Kendari, 7 February 2022 – The world is facing major changes in response to the increase in the earth’s temperature which has increased by 1.1 degrees Celsius since the pre-industrial era. Various global commitments have been agreed to limit the increase in the earth’s temperature to no more than 2 degrees Celsius by the middle of this century. The rise of the global temperature is caused by carbon emissions produced by burning fossil fuels, one of which is in the energy sector.
Indonesia is committed to reducing its emissions by 29% with its own efforts and 41% with foreign assistance, and achieving net-zero emissions by 2060 or sooner.
Dr. Kuntoro Mangkusubroto, senior energy observer, during the “Seminar Pertambangan” – mining seminar, celebrating Indonesia’s National Press Day, said that the energy sector plays a crucial role in reducing greenhouse gas emissions.
“But keep in mind, it doesn’t mean that the net-zero emission issue will only become a burden for PLN because it is related to energy issues. It needs collaboration from various parties to ensure that the 2060 target is achieved,” he concluded, ending his keynote speech.
PLN has a big role in creating a market for renewable energy. To achieve the target of renewable energy, the involvement of the private sector is needed. Therefore, policies and a conducive investment climate need to be orchestrated.
Dadan Kusdiana, Director General of EBTKE at the Ministry of Energy and Mineral Resources said that Indonesia is still aligned and on track to meet the international agreement commitments, but there are options for various accelerations.
“We have compiled a national roadmap to achieve net-zero emissions by 2060, and we keep looking for possible options to accelerate existing targets,” he stressed.
Specifically from the electricity sector, Evy Haryadi, Director of Corporate Planning at PLN, stated that his party was currently in a dilemma. On one hand, currently available power plants at affordable prices are fossil generators (coal power) that produce high emissions, replacing them with renewable energy plants requires a huge investment.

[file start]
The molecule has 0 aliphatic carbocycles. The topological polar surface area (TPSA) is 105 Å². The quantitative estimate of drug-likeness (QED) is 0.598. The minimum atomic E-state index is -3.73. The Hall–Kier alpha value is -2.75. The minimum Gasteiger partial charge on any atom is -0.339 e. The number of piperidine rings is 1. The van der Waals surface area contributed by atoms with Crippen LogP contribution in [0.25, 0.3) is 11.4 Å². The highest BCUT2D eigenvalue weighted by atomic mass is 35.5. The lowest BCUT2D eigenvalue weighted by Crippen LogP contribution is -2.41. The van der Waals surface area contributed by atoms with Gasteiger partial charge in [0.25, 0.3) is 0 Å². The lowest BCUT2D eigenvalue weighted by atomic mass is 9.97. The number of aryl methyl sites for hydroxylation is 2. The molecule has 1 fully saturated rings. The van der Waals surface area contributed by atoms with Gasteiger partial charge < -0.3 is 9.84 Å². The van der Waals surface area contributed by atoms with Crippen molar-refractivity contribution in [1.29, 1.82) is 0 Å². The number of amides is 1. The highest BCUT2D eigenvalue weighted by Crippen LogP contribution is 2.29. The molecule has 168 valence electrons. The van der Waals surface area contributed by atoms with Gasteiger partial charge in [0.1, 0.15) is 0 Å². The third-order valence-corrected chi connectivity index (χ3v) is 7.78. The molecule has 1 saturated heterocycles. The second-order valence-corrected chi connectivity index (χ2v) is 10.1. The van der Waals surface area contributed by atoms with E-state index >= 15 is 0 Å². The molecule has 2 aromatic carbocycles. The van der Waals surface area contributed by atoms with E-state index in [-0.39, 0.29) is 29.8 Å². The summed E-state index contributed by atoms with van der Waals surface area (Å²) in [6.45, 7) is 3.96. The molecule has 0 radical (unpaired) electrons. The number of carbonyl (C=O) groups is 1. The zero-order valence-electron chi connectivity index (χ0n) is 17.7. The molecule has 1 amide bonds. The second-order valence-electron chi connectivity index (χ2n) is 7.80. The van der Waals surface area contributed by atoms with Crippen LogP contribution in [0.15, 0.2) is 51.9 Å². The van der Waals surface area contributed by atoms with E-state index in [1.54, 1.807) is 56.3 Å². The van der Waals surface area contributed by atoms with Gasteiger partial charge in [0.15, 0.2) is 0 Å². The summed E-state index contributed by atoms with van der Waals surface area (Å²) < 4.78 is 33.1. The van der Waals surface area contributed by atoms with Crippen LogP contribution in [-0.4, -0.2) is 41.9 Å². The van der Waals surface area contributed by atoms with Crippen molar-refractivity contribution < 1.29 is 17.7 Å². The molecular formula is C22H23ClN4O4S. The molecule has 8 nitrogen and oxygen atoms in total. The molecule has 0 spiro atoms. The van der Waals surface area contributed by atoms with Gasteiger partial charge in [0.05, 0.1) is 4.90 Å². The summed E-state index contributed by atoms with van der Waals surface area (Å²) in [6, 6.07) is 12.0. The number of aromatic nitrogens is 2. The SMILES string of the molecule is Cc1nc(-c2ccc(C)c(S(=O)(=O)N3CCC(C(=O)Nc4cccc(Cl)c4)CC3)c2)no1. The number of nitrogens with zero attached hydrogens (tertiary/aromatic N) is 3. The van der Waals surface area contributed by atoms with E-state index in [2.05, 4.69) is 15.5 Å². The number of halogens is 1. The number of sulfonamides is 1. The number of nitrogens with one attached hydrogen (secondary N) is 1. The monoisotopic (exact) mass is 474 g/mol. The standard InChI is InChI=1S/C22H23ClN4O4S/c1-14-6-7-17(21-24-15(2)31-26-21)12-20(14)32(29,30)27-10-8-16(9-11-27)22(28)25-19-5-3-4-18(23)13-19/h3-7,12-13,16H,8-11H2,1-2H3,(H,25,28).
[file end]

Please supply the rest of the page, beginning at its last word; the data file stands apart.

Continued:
“We see a declining trend in electricity prices from renewable energy such as solar and wind currently ranging from 18-21 cents per kWh, compared to coal (6-8 cents/kWh) for now electricity from renewable energy is still more expensive.”
Fabby Tumiwa, Executive Director of the Institute for Essential Services Reform (IESR), reminded that PLN needs to be careful in looking at investment trends in the electricity sector. The commercial and industrial sectors make clean energy the main need and prerequisite for investing in a country.
“Coal-fired power plants are not the cheapest power plants. Government subsidies through the DMO (Domestic Market Obligation) scheme keep coal prices at USD 70/ton, making the price of electricity from PLTU look cheap. Even though the price of coal in the market currently reaches USD 150/ton,” he explained.
Fabby continued, if the coal price of USD 150/ton is transferred to PLTU, the cost of electricity generation will increase by 32% – 61%.
Energy system disruption is happening all over the world. To ensure the reliability, affordability and sustainability of Indonesia’s energy system, PLN must carry out a transformation. This transformation will also reduce the risk of stranded assets for PLN and IPP (Independent Power Producer). As technology develops, it is estimated that in the next few years the cost of installing solar PV and batteries will be cheaper than the operating costs of a coal-fired power plant.
To achieve the common goal of achieving net-zero emissions by 2060 or sooner, increasing the capacity of renewable energy must be carried out. The currently operating coal power plant needs to be managed wisely and gradually reduced. The Indonesian government’s plan to phase down 9.2 GW of coal-fired power plants through the Energy Transition Mechanism scheme is the right step, but the government has the opportunity to take more aggressive steps.